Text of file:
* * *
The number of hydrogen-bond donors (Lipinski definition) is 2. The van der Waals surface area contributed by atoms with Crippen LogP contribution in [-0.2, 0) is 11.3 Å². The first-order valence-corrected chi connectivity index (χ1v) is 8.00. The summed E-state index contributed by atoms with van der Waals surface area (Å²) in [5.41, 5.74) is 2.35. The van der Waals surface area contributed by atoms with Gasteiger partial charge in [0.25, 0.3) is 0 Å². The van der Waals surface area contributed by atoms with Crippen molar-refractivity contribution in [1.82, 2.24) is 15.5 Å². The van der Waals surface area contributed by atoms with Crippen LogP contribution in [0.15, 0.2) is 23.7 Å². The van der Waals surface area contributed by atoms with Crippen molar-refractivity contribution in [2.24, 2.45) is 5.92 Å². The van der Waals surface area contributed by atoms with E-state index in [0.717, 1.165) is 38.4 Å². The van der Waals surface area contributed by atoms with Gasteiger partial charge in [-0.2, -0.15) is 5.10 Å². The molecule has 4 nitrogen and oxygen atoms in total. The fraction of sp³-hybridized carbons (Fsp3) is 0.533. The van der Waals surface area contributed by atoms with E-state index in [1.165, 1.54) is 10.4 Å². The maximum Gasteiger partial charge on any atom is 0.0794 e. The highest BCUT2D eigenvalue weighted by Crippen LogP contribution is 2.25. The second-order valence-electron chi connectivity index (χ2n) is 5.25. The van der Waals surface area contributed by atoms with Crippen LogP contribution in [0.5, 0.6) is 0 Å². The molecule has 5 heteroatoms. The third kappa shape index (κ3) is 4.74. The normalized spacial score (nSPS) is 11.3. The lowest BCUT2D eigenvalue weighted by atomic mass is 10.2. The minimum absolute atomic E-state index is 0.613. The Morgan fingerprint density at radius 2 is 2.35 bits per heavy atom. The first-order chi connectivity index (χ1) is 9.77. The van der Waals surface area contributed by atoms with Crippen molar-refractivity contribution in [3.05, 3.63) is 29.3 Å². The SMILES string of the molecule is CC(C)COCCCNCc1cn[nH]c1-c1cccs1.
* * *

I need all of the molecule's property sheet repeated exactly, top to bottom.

The number of hydrogen-bond donors (Lipinski definition) is 2. The van der Waals surface area contributed by atoms with Crippen LogP contribution in [-0.2, 0) is 11.3 Å². The first-order valence-corrected chi connectivity index (χ1v) is 8.00. The summed E-state index contributed by atoms with van der Waals surface area (Å²) in [5.41, 5.74) is 2.35. The van der Waals surface area contributed by atoms with Gasteiger partial charge in [0.25, 0.3) is 0 Å². The van der Waals surface area contributed by atoms with Crippen molar-refractivity contribution in [1.82, 2.24) is 15.5 Å². The van der Waals surface area contributed by atoms with Crippen LogP contribution in [0.15, 0.2) is 23.7 Å². The van der Waals surface area contributed by atoms with Crippen molar-refractivity contribution in [2.24, 2.45) is 5.92 Å². The van der Waals surface area contributed by atoms with E-state index in [0.717, 1.165) is 38.4 Å². The van der Waals surface area contributed by atoms with Gasteiger partial charge in [-0.2, -0.15) is 5.10 Å². The molecule has 4 nitrogen and oxygen atoms in total. The fraction of sp³-hybridized carbons (Fsp3) is 0.533. The van der Waals surface area contributed by atoms with E-state index in [1.165, 1.54) is 10.4 Å². The maximum Gasteiger partial charge on any atom is 0.0794 e. The highest BCUT2D eigenvalue weighted by Crippen LogP contribution is 2.25. The second-order valence-electron chi connectivity index (χ2n) is 5.25. The van der Waals surface area contributed by atoms with Crippen LogP contribution in [0.5, 0.6) is 0 Å². The molecule has 5 heteroatoms. The third kappa shape index (κ3) is 4.74. The normalized spacial score (nSPS) is 11.3. The lowest BCUT2D eigenvalue weighted by atomic mass is 10.2. The minimum absolute atomic E-state index is 0.613. The Morgan fingerprint density at radius 2 is 2.35 bits per heavy atom. The first-order chi connectivity index (χ1) is 9.77. The van der Waals surface area contributed by atoms with Crippen molar-refractivity contribution in [3.05, 3.63) is 29.3 Å². The SMILES string of the molecule is CC(C)COCCCNCc1cn[nH]c1-c1cccs1.